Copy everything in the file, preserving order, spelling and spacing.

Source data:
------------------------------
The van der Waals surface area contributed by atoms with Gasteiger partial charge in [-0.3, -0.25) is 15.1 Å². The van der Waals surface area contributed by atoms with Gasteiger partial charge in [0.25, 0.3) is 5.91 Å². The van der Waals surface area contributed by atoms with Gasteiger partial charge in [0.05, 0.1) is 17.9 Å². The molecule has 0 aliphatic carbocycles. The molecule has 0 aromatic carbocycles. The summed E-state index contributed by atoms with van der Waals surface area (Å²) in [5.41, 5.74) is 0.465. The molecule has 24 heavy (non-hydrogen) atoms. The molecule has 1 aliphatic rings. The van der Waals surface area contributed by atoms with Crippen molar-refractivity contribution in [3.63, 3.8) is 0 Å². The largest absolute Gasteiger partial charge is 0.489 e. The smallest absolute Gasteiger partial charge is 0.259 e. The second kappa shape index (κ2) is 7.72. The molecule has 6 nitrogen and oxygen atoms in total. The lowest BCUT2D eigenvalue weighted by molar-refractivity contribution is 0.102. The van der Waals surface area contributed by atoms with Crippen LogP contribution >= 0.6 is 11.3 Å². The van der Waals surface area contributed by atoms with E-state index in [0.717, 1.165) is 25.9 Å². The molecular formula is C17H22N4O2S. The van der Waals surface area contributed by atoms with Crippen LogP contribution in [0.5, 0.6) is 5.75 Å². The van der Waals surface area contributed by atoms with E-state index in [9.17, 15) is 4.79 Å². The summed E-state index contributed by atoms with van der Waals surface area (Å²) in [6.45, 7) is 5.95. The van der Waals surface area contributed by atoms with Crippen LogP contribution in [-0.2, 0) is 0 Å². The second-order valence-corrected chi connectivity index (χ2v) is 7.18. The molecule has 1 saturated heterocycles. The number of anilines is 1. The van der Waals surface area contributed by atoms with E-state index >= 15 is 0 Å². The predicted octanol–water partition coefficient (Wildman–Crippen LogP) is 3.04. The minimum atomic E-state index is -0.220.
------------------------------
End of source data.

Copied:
The van der Waals surface area contributed by atoms with Gasteiger partial charge in [-0.3, -0.25) is 15.1 Å². The van der Waals surface area contributed by atoms with Gasteiger partial charge in [0.25, 0.3) is 5.91 Å². The van der Waals surface area contributed by atoms with Gasteiger partial charge in [0.05, 0.1) is 17.9 Å². The molecule has 0 aliphatic carbocycles. The molecule has 0 aromatic carbocycles. The summed E-state index contributed by atoms with van der Waals surface area (Å²) in [5.41, 5.74) is 0.465. The molecule has 24 heavy (non-hydrogen) atoms. The molecule has 1 aliphatic rings. The van der Waals surface area contributed by atoms with Crippen molar-refractivity contribution in [3.63, 3.8) is 0 Å². The largest absolute Gasteiger partial charge is 0.489 e. The smallest absolute Gasteiger partial charge is 0.259 e. The second kappa shape index (κ2) is 7.72. The molecule has 6 nitrogen and oxygen atoms in total. The lowest BCUT2D eigenvalue weighted by molar-refractivity contribution is 0.102. The van der Waals surface area contributed by atoms with Crippen LogP contribution >= 0.6 is 11.3 Å². The van der Waals surface area contributed by atoms with E-state index in [0.717, 1.165) is 25.9 Å². The molecular formula is C17H22N4O2S. The van der Waals surface area contributed by atoms with Crippen LogP contribution in [0.5, 0.6) is 5.75 Å². The van der Waals surface area contributed by atoms with E-state index in [9.17, 15) is 4.79 Å². The summed E-state index contributed by atoms with van der Waals surface area (Å²) in [6.45, 7) is 5.95. The van der Waals surface area contributed by atoms with Crippen LogP contribution in [-0.2, 0) is 0 Å². The second-order valence-corrected chi connectivity index (χ2v) is 7.18. The molecule has 1 saturated heterocycles. The number of anilines is 1. The van der Waals surface area contributed by atoms with E-state index >= 15 is 0 Å². The predicted octanol–water partition coefficient (Wildman–Crippen LogP) is 3.04. The minimum atomic E-state index is -0.220.